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Dress It Don’t Drench It

by Lea Crosetti, RD, CSSD

Winter 2014

Have you ever ordered a salad at a restaurant with the intention of being “healthy,” only to discover on your calorie counting app that it was actually 1,800 calories and 60 grams of fat?

If so, you are not alone! This situation can leave people feeling very discouraged when they are trying to manage their weight. And nothing could be more discouraging when you find out that the burger you really wanted was actually less than 1/2 the calories of the salad. How can that be? Salads are supposed to be healthy right? It depends. If you are adding lettuce for the sole purpose of having somewhere for your dressing and bacon bits to go, then you may need to think again.

So What’s the Problem?

Problem number one lies within the portion size. Regular salad dressings can be very calorically dense. Most dressings offer up to 200 calories per two tablespoons. However, two tablespoons of dressing may not be the actual serving but rather 1/4 – 1/3 cup, which can easily rack up the calories to more than 500. By keeping the serving to two tablespoons or less, you can keep the calories at a reasonable amount. Now, that is all fine and good in your own home, but it can be a little more challenging at a restaurant. One of the best ways to avoid 1/3 cup dressing at a restaurant is ordering the dressing on the side, so you can then control how much goes on the salad. An old trick that is favored by many is dipping the fork in the dressing first and then the lettuce. This is a great way to “dress” the salad rather than drenching it.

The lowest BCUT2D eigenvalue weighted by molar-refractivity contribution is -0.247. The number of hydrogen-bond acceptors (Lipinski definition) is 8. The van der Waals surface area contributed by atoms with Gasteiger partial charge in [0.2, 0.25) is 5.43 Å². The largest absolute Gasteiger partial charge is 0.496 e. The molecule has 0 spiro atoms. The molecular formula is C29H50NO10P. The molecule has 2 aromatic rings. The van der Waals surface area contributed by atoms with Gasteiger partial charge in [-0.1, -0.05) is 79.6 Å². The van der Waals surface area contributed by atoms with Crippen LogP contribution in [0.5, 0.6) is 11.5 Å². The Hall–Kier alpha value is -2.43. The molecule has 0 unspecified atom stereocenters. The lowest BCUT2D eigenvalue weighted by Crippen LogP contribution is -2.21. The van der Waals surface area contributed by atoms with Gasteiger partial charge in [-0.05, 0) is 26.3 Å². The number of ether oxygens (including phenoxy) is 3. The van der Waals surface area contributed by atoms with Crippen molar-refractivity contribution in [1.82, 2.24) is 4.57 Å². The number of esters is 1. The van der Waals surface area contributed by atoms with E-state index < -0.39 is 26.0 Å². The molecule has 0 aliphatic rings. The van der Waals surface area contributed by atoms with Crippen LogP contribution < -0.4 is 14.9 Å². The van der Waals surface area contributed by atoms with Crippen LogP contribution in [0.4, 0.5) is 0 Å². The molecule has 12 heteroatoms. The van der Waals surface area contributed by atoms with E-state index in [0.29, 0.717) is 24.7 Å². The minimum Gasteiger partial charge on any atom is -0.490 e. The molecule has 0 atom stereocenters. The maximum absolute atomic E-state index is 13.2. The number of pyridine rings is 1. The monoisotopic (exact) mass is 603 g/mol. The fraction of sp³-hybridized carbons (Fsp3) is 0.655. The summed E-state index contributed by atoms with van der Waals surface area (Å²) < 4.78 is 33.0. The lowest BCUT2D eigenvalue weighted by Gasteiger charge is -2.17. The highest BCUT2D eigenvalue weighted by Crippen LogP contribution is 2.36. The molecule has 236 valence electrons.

Another issue with salad dressing is the type of fat that it is made of. The calories and total grams of fat do not differ too much between ranch and Italian. However the difference in saturated fat is significant. Cream-based dressings, like ranch, contain high amounts of saturated fat that can raise cholesterol levels, clog arteries and increase inflammation. On the other hand, oil-based dressings, like Italian, tend to be higher in unsaturated fat which can lower cholesterol levels and help keep your arteries nice and clean. Even amongst the oil-based dressings some are better than others. Look for those made with monounsaturated fats like olive, avocado or nut oils. These oils are great for not only keeping cholesterol levels low, but they can also help raise good cholesterol and reduce inflammation.

Now for all you ranch or blue cheese fans, you don’t have to switch to the oil based dressing that you can’t stand. I have included some recipes in this article that use plain Greek yogurt as the base. An advantage of using a yogurt-based dressing is it not only reduces the fat, but it also provides more nutrients like protein, calcium, potassium and vitamin D.

Can Choosing Fat-free be a Problem?

Believe it or not, another potential problem may actually be from choosing fat-free dressing. You may have to read that sentence twice, but yes, the fat-free options are not always the best when it comes to salad dressings. One reason has to do with the purpose of fats in the diet. Fats help with the absorption of the fat soluble vitamins and phytonutrients like carotenoids that are in the vegetable. Vitamins A, D, E and K as well as phytonutrients lutein, lycopene and beta-carotene are actually better absorbed with a little fat. A study in the American Journal of Clinical Nutrition showed that those who ate fat-free dressings absorbed less nutrients than those who used regular salad dressing.

In addition, fat provides palatability and satiety, helping you become more satisfied and stay fuller longer. Although you may be adding a few more calories up front, it may keep you from grazing later. It sounds like a good investment to me!